Halal Cuts

How Indian soap operas are made palatable for an Afghan audience

When the original episodes first arrive in dubbing studios, Afghan video editors must blur out all objectionable content in the scenes, such as too much bare skin, Hindu ways of worship, alcohol and anything that could offend religious sentiments. massoud hossaini / afp / getty images
01 May, 2016

In April 2015, when the Indian soap opera Banoo Main Teri Dulhann—“I Will Be Your Bride”—appeared on Ariana TV, a channel in Afghanistan, something was amiss. As the title song rang out, women in bright salwar kameezes danced onscreen, and the lead character, dressed in shiny, red bridal wear, ran into the arms of her lover. The characters spoke Pashto, and “Ram” had been changed to “khuda.” The actresses’ uncovered shoulders and midriffs appeared blurry and pixelated. In another scene, a man held a plate full of candles in front of something, but it was not quite clear what. The Hindu idol he was worshipping had been censored from the episode.

Banoo Main Teri Dulhannis not the only programme to receive such treatment. Indian soap operas, often criticised in their own country for being too regressive, are considered not just too liberal, but even transgressive in Afghanistan. Thus, when the original episodes first arrive in dubbing studios, Afghan video editors must blur all objectionable content in the scenes, such as too much bare skin, Hindu ways of worship, alcohol and anything that could offend religious sentiments. Hindu idols are a big no-no, as idol worship is considered one of the gravest sins in Islam. The editors rarely ever cut entire scenes, and usually, blurring does the trick.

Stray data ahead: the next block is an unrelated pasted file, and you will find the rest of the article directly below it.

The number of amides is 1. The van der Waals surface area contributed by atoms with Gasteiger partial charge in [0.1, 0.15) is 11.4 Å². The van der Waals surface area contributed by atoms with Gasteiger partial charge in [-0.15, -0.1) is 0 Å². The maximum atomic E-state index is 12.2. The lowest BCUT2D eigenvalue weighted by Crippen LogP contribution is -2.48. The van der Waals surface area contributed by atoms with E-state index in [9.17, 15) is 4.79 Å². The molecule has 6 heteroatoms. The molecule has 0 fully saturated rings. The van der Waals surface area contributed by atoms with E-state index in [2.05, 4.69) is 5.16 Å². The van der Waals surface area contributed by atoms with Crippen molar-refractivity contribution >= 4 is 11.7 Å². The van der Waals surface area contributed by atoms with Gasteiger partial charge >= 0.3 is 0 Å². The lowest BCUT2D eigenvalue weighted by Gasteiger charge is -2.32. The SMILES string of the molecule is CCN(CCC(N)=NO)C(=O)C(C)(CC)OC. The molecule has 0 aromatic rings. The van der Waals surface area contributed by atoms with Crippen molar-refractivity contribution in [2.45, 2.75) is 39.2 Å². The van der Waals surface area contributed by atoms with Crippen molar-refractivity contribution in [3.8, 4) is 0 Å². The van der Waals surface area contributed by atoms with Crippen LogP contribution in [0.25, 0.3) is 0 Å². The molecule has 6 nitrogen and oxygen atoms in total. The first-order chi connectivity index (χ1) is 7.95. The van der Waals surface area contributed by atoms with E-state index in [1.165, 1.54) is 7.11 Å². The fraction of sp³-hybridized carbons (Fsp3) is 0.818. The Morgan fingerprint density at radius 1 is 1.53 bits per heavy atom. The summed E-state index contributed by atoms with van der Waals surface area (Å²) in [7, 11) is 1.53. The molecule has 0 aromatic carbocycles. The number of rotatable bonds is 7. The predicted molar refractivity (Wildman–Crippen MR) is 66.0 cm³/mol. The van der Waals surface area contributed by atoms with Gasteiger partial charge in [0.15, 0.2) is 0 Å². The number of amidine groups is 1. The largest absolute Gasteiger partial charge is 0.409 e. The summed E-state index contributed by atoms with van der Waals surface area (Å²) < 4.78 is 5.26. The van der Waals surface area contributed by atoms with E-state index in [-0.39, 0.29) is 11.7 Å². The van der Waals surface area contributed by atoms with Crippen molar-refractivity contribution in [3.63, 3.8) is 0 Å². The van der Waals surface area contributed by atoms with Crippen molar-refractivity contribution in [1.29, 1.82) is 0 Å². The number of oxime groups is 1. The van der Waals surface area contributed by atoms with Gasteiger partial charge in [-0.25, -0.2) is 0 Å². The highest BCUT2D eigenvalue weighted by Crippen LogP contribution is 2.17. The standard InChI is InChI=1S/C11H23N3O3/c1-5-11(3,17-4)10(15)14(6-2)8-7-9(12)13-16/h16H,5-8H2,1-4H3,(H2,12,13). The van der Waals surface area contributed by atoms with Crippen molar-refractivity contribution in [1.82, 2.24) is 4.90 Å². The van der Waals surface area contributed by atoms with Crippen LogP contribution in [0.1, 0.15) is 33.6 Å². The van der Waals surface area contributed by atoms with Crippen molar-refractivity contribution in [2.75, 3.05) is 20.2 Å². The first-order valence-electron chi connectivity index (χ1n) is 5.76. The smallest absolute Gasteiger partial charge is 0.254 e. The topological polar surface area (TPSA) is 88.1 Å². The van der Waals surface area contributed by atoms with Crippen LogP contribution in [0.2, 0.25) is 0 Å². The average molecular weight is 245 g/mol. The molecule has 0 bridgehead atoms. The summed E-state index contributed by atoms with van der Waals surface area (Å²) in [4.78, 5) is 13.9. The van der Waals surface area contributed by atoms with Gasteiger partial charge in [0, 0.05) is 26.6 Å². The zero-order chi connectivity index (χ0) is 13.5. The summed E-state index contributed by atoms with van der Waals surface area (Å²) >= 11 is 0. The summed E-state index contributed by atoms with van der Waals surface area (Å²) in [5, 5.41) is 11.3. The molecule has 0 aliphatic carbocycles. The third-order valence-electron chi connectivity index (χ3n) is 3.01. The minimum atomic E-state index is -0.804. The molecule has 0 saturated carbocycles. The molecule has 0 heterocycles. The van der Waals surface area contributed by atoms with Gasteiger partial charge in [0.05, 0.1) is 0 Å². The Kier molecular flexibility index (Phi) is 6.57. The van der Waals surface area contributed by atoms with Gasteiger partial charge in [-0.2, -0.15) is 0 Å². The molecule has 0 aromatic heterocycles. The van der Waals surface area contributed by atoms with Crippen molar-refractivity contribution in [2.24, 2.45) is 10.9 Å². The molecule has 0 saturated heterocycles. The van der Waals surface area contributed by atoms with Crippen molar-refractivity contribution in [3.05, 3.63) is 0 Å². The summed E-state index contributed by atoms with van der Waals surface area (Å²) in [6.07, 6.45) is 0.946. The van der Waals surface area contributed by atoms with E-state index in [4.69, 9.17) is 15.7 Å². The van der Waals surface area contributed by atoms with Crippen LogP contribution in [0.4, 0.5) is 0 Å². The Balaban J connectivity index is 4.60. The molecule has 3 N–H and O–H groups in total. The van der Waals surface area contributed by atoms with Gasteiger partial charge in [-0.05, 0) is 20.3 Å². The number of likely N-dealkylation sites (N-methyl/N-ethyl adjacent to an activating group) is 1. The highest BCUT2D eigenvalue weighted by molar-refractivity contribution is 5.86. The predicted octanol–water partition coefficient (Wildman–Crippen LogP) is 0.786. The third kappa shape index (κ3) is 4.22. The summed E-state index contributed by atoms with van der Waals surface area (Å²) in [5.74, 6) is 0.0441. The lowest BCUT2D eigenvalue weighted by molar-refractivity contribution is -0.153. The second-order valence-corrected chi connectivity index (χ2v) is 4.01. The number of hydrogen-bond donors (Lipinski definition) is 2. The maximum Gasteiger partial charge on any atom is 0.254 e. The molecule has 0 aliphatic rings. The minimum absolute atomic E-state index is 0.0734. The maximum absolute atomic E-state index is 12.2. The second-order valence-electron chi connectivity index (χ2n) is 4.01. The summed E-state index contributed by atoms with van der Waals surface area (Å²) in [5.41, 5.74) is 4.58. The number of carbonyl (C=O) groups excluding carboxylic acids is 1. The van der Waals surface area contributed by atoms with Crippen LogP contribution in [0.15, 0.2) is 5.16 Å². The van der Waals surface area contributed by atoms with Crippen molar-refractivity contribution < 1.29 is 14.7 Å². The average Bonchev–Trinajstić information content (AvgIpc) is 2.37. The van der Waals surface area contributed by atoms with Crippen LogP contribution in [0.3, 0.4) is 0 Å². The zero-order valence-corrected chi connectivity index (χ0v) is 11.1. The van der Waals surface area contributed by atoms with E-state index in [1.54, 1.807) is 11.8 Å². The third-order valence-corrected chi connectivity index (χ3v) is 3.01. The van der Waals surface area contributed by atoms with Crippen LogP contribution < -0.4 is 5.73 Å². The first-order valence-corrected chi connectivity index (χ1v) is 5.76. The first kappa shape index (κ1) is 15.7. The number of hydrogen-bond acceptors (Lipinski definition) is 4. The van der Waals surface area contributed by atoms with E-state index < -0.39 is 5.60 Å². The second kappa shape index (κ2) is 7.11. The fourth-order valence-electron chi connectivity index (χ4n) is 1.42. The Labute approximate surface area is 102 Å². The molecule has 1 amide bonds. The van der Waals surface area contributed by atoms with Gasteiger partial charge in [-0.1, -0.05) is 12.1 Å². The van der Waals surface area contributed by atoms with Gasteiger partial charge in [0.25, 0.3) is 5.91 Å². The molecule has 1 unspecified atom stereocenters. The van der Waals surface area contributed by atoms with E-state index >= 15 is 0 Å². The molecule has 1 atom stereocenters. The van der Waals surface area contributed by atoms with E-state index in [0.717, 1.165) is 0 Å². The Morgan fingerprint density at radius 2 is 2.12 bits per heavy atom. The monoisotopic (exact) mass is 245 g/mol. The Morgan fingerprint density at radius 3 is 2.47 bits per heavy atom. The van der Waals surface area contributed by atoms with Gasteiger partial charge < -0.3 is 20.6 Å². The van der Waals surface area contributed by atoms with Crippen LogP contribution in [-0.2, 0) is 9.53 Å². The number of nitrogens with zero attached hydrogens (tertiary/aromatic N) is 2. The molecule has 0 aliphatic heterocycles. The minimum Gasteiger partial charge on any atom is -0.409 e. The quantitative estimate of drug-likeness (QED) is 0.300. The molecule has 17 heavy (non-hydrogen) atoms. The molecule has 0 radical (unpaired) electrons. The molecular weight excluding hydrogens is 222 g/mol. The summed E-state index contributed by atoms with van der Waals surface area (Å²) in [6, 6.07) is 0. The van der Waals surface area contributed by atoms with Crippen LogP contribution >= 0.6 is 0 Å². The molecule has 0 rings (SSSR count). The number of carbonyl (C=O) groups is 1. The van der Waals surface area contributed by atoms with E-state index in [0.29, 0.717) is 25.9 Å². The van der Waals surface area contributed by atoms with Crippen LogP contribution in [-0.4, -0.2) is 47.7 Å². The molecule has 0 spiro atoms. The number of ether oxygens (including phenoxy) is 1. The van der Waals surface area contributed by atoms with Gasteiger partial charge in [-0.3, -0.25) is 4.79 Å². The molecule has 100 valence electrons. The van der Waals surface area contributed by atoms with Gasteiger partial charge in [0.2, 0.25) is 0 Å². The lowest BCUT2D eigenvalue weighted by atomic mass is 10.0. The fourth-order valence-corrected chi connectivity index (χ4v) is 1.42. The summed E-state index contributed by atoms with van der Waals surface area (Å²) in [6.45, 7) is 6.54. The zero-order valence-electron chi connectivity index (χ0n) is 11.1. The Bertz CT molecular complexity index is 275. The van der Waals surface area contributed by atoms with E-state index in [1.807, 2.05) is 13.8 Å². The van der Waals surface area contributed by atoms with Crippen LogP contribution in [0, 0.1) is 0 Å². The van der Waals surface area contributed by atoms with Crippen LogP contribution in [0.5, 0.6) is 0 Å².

After the visual clean-up, the dialogue goes to the translators, who replace all references to Hindu culture with terms and concepts that would be acceptable to Islamists. Agle janam mein—in the next life—becomes Dar duniya-ye baid, or in the afterlife, and Hai Ram becomes Ya Allah. This censorship is a pre-emptive measure taken by production firms to avoid trouble from the government and religious hardliners, who have constantly panned the shows for being “un-Islamic” over the last 15 years.

Before the United States invaded Afghanistan in 2001, the country was ruled by the Taliban, a radical Islamist group. The Taliban had imposed a strict ban on television, but when they were deposed by the US, private television channels started popping up all over Kabul. Satellite dishes appeared on almost every roof. In the early years after the Taliban, there was a great deal to get used to: women read the news on television; cable channels showed Western actresses in revealing clothes; and Hindu idols were worshipped in prime time. Not everyone was pleased by these changes.